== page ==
When visiting a new country, trying the local food is usually high on the agenda with Georgian food being no different. From Khinkali to Kachapuri to even a assorted Pkhali there is endless choices to try and devour!
We’ve rounded up our 5 favorite Georgian foods for you to try when you visit Georgia.
1. One and only Khinkali
There’s no better way to explore Georgia than with Khinkali, which is one of the most popular dishes in Georgian cuisine and considered to be a national dish.
Khinkali originated from the mountain regions of Pshavi, Mtiuleti, Tusheti, and Khevsureti but it’s now widely consumed throughout Georgia. They’re a popular Georgian comfort food and often served towards the end of feast “Supra”.
Khinkali refers to Georgian meat-filled soup dumplings made with knobs of dough filled with a mixture of pork and beef (or lamb). They can be made with other fillings as well like vegetables, mashed potatoes, mushrooms, and cheese, but the most common versions are stuffed with spiced ground meat.
To eat, the dumpling is sprinkled with black pepper and then picked up by its stem by hand. The diner takes a small bite from the side of the top to suck out the hot broth before digging into the filling.
Pkhali refers to a family of Georgian appetizers made with any type of cooked vegetable mixed with ground walnuts, garlic, herbs, and spices. Commonly served at Georgian restaurants, it’s like a type of cold vegetable pate or spread that’s traditionally eaten with Georgian griddled corn cakes called mchadi.
Pkhali can be made with different types of vegetables like spinach, beetroot, white beans, cabbage, eggplant, carrots, or squash. They take the color of whatever vegetable they’re made with so they can range in appearance from a pale orange to a deep green to an intense purple. Typically shaped into balls, they’re often garnished with pomegranate seeds and served as the first course at supras.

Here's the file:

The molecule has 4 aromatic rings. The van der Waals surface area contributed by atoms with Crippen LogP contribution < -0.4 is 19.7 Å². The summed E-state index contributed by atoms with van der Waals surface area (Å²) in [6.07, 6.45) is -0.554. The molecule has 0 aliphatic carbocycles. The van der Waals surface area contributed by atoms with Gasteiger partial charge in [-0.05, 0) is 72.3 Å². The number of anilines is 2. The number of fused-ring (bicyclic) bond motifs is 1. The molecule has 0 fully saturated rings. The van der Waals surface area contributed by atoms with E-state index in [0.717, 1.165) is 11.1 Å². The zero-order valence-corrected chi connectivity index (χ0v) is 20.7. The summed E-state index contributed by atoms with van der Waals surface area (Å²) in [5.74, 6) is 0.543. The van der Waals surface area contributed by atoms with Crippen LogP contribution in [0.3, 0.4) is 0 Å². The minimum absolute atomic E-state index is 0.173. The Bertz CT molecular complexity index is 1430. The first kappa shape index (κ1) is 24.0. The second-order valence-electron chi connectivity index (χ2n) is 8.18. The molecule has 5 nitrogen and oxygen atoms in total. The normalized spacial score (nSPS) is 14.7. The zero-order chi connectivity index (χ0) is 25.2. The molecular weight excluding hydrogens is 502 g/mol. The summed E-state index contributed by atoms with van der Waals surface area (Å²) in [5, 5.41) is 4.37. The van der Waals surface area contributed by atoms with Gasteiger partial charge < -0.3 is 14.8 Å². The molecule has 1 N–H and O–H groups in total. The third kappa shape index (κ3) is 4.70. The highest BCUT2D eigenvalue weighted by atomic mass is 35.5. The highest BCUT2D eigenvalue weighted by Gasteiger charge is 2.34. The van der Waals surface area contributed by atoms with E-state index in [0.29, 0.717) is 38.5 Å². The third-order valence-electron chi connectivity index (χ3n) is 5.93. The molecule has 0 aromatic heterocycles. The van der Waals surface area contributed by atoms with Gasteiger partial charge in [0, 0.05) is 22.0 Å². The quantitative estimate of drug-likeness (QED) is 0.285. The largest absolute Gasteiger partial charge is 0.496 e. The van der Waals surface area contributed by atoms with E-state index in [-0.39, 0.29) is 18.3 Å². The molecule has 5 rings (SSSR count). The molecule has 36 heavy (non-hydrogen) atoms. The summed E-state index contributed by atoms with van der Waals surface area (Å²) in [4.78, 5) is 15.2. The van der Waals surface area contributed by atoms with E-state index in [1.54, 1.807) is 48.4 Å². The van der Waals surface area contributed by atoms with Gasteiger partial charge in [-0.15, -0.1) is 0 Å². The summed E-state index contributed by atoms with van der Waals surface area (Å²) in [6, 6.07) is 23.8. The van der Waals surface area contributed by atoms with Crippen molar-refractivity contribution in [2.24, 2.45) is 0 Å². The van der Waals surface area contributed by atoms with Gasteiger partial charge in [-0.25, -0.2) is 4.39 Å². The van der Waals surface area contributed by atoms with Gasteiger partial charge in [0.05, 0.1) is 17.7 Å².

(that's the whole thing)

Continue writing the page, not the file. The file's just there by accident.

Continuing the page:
Kachapuri is one of the most beloved Georgian foods. Like Khinkali, it’s a popular comfort food and widely considered to be a Georgian national dish.
Khachapuri refers to a traditional Georgian dish consisting of cheese-filled bread. The bread can be shaped in various ways, typically with the cheese in the middle and a surrounding crust that can be broken off and dipped into the cheese. Aside from a specialized Khachapuri cheese, the filling can contain eggs and other ingredients as well.
This beloved cheese bread is widely available throughout Georgia, both at Georgian restaurants and as street food. It exists in many shapes and variations.
Ajapsandali refers to a traditional Georgian vegetable dish made with different stewed vegetables like eggplant, tomatoes, potatoes, onions, green peppers, and bell peppers. They’re stewed till tender with seasonings like garlic, dry coriander, ground red pepper, black pepper, and salt.
Ajapsandali is typically consumed as part of a Georgian family meal. You can think of it as the Georgian version of ratatouille.
Lobio refers to a popular Georgian bean soup or stew made with kidney beans. It exists in many varieties and can be prepared with cooked or stewed beans flavored with herbs and spices like coriander, garlic, onions, bay leaves, and blue fenugreek. Depending on the version, it can be served hot or cold and is typically eaten with mchadi or Georgian cornbread.
One of the most common types of lobio in Georgia is a cold version called lobio nigozit (bean with walnut). It’s typically made with cooked red kidney beans that are mashed with garlic, onions, walnuts, coriander, chili pepper, marigold petals, and vinegar. Hot versions of lobio may contain meat and are often served in a clay pot with mchadi.